Industrial production of β-lactam antibiotics
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- Elander, R.P. Appl Microbiol Biotechnol (2003) 61: 385. doi:10.1007/s00253-003-1274-y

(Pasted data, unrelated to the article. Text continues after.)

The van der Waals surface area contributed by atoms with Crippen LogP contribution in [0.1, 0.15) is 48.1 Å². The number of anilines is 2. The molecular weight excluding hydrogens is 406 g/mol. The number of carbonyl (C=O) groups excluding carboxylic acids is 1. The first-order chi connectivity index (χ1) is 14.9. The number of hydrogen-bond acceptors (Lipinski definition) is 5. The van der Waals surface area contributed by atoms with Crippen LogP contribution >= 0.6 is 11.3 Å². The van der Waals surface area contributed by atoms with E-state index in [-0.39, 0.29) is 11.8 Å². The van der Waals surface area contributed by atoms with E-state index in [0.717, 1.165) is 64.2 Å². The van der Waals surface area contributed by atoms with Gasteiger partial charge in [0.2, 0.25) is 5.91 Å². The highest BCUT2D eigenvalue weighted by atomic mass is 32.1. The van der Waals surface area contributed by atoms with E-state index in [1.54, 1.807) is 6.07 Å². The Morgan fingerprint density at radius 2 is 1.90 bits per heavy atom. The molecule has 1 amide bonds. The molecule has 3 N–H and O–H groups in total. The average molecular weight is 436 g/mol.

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The industrial production of β-lactam antibiotics by fermentation over the past 50 years is one of the outstanding examples of biotechnology. Today, the β-lactam antibiotics, particularly penicillins and cephalosporins, represent the world's major biotechnology products with worldwide dosage form sales of ~US$ 15 billion or ~65% of the total world market for antibiotics. Over the past five decades, major improvements in the productivity of the producer organisms, Penicillium chrysogenum and Acremonium chrysogenum (syn. Cephalosporium acremonium) and improved fermentation technology have culminated in enhanced productivity and substantial cost reduction. Major fermentation producers are now estimated to record harvest titers of 40–50 g/l for penicillin and 20–25 g/l for cephalosporin C. Recovery yields for penicillin G or penicillin V are now >90%. Chemical and enzymatic hydrolysis process technology for 6-aminopenicillanic acid or 7-aminocephalosporanic acid is also highly efficient (~80–90%) with new enzyme technology leading to major cost reductions over the past decade. Europe remains the dominant manufacturing area for both penicillins and cephalosporins. However, due to ever increasing labor, energy and raw material costs, more bulk manufacturing is moving to the Far East, with China, Korea and India becoming major production countries with dosage form filling becoming more dominant in Puerto Rico and in Ireland.